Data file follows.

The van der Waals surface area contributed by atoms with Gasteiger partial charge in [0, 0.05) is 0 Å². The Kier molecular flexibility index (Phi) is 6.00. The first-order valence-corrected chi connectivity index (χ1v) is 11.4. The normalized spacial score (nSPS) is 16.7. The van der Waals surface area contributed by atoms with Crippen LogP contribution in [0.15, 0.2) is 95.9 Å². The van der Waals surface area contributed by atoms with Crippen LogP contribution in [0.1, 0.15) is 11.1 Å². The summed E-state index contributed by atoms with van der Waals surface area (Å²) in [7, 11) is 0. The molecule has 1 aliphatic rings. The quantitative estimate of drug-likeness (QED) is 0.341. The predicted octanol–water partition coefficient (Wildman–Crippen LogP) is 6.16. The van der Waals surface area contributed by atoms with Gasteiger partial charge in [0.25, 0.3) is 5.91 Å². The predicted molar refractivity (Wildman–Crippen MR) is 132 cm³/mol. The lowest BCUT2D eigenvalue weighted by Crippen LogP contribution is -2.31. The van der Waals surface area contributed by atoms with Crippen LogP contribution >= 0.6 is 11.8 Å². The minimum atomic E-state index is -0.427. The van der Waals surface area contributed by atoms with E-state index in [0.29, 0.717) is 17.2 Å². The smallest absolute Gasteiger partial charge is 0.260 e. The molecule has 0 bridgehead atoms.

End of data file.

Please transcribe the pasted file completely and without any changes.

The van der Waals surface area contributed by atoms with Gasteiger partial charge in [0, 0.05) is 0 Å². The Kier molecular flexibility index (Phi) is 6.00. The first-order valence-corrected chi connectivity index (χ1v) is 11.4. The normalized spacial score (nSPS) is 16.7. The van der Waals surface area contributed by atoms with Crippen LogP contribution in [0.15, 0.2) is 95.9 Å². The van der Waals surface area contributed by atoms with Crippen LogP contribution in [0.1, 0.15) is 11.1 Å². The summed E-state index contributed by atoms with van der Waals surface area (Å²) in [7, 11) is 0. The molecule has 1 aliphatic rings. The quantitative estimate of drug-likeness (QED) is 0.341. The predicted octanol–water partition coefficient (Wildman–Crippen LogP) is 6.16. The van der Waals surface area contributed by atoms with Gasteiger partial charge in [0.25, 0.3) is 5.91 Å². The predicted molar refractivity (Wildman–Crippen MR) is 132 cm³/mol. The lowest BCUT2D eigenvalue weighted by Crippen LogP contribution is -2.31. The van der Waals surface area contributed by atoms with Crippen LogP contribution >= 0.6 is 11.8 Å². The minimum atomic E-state index is -0.427. The van der Waals surface area contributed by atoms with E-state index in [0.29, 0.717) is 17.2 Å². The smallest absolute Gasteiger partial charge is 0.260 e. The molecule has 0 bridgehead atoms.